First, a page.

Forgiving the Unrepentant

Forgiving the Unrepentant

This teaching is designed to bring repentance and forgiveness forward in a Hebraic light, not according to what is usually taught in Christianity. Christian forgiveness is often taught as automatic, even insofar as the offending person does not need to repent for us to forgive him. The Hebraic perspective is different in that it requires repentance before forgiveness can be administered.

What is forgiveness?

Definition of forgiveness

Verb meaning forgive, forgave, forgiven, forgiving.

…to grant pardon for or remission of (an offense, debt, etc.); absolve.

…to give up all claim on account of; remit or cancel, (a debt, obligation, etc.).

What is the most common Greek word for ‘forgive’ that we will find in the New Testament? It is ‘aphiēmi’. It means to send forth, in various applications including to “lay aside”. ‘Aphiemi’ is related to sixteen Hebrew words, one of which is ‘kaphar’ (H3722). 

Kaphar is the root of ‘kippur’, as in Yom Kippur. ‘Kaphar’ means to cover, to wipe away, to expunge transgression and restore the status of holiness to individuals, a group, holy object or holy place or region. Expunging means to make the sin as if it was never committed.

There are two other Greek words used occasionally. ‘Aphesis’ and ‘apoluō’.

‘Aphesis’ means to release from bondage or imprisonment, a pardon of sins (letting them go as if they had never been committed), and remission (cancellation) of the penalty.

‘Apoluō means to set free, to let go, dismiss, (to detain no longer), give liberty to depart and even to send away, as in divorce.

The Greek word definitions are closely alike and there is no ambiguity in the Greek or Hebrew regarding what forgiveness means. Questions arise over what to forgive, when and how. This will be the examination here.

What to forgive?

Crimes (sins) against the Torah and offences one of which is ‘skandalon’, plain old misbehavior, in the Greek of the New Testament.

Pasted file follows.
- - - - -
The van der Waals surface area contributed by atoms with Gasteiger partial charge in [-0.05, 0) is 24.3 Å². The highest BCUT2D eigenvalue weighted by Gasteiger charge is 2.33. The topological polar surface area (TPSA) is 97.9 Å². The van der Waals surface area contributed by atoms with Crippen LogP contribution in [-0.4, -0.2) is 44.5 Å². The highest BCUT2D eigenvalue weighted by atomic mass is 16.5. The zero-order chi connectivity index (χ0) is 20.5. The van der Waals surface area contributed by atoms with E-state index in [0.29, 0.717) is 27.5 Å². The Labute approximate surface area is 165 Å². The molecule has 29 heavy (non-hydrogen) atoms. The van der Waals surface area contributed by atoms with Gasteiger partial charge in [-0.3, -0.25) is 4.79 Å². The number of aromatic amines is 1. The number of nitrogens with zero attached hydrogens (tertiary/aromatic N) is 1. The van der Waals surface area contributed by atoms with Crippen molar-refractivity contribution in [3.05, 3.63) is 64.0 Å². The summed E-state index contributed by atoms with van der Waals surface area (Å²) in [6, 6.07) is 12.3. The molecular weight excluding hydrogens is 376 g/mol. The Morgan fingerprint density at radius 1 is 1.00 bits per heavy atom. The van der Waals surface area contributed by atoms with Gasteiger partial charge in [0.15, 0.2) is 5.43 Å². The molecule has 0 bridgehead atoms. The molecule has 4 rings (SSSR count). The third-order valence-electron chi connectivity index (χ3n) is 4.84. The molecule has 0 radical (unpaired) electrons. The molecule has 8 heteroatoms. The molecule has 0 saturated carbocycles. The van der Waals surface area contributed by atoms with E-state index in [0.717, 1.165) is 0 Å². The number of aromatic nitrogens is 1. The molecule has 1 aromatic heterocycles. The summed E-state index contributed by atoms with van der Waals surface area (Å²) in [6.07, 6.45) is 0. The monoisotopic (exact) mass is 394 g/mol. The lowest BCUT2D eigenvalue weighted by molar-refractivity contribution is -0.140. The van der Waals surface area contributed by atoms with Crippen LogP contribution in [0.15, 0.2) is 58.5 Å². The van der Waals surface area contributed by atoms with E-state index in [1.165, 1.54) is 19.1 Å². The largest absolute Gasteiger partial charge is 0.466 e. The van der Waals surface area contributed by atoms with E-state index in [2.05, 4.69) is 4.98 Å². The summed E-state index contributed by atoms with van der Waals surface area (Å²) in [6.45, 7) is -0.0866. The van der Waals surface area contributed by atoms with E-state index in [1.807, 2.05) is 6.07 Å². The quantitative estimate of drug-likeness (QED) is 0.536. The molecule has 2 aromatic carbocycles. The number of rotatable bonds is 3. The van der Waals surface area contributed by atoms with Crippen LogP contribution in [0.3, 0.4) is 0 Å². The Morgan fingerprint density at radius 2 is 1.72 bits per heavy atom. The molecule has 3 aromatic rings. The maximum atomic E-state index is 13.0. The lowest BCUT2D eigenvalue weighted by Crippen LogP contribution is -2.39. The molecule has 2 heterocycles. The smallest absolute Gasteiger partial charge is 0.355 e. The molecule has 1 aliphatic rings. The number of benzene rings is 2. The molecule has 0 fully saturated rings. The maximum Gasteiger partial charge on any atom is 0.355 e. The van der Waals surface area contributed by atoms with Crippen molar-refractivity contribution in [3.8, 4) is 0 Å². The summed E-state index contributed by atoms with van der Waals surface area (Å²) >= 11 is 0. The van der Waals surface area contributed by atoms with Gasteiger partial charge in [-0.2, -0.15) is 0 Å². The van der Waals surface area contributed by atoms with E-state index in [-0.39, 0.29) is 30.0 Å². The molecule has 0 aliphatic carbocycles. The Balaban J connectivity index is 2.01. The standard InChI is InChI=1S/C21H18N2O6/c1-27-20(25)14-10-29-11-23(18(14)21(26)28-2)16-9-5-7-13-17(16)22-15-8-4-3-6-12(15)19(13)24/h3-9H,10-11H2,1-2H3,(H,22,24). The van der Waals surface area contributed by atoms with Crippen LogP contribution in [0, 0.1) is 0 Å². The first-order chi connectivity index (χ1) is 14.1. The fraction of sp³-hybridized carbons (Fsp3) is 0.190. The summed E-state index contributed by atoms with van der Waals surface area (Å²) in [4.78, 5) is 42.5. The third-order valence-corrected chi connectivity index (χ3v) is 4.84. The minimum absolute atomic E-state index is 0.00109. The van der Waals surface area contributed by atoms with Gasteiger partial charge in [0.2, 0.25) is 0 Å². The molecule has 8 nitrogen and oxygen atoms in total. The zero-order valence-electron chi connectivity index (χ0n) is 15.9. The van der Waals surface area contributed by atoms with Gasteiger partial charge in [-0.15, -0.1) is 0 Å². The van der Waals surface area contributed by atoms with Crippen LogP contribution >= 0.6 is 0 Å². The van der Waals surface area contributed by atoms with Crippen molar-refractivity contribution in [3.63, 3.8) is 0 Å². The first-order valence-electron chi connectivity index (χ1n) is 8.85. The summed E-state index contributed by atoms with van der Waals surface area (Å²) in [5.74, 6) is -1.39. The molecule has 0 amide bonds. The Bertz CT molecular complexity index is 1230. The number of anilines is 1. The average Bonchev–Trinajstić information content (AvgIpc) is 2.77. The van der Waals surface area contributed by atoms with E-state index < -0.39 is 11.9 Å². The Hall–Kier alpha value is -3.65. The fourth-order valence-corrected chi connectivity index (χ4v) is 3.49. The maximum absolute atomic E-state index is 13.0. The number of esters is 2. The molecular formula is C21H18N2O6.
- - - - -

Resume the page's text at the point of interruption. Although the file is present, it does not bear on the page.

Leviticus 4 begins YHVH’s instructions on how crimes (sins) are to be forgiven.

Two categories of crimes (sins): Crimes (sins) committed through ignorance; deliberate crimes (sins) (crimes committed with full knowledge AKA rebellion).

A crime (sin) requires repentance and repentance requires sacrifice.

YHVH’s criminal justice system for His Kingdom is extensive. Volumes have been written about it. Ultimately, we must understand that our crimes and uncleanness create a barrier between ourselves and YHVH. The remedy is repentance which requires sacrifice so that we can be forgiven.

This same process of repentance and forgiveness is to be practiced between brethren, as well. But there is one caveat for people in this process that is not like the requirement for YHVH. When we repent to a person, we do not bring an animal sacrifice, although restitution is required. The restitution becomes our sacrifice to the person.

Conversely, when we accept a person’s repentance, we don’t require that they bring an animal sacrifice. We accept their restitution, instead.

When to forgive?

The consideration as to WHEN to forgive others is found in Luke 17. Yeshua said:

Luke 17:1 Then said he unto the disciples, It is impossible but that offences – skandalon – will come: but woe unto him, through whom they come! 

Luke 17:2 It were better for him that a millstone were hanged about his neck, and he cast into the sea, than that he should offend one of these little ones. 

Luke 17:3 Take heed to yourselves: If thy brother trespass – hamartanō – against thee, rebuke him; and IF he repent, forgive – aphiēmi – him. 

Luke 17:4 And if he trespass – hamartanō – against thee seven times in a day, and seven times in a day turn again to thee, saying, I repent; thou shalt forgive – aphiēmi – him. 

Here we see Yeshua making our forgiveness of others conditional on their repentance to us. This is in accord with the requirements of the Torah. In the Torah, one must repent before being forgiven. People’s unrepentance is one reason for YHVH’s wrath.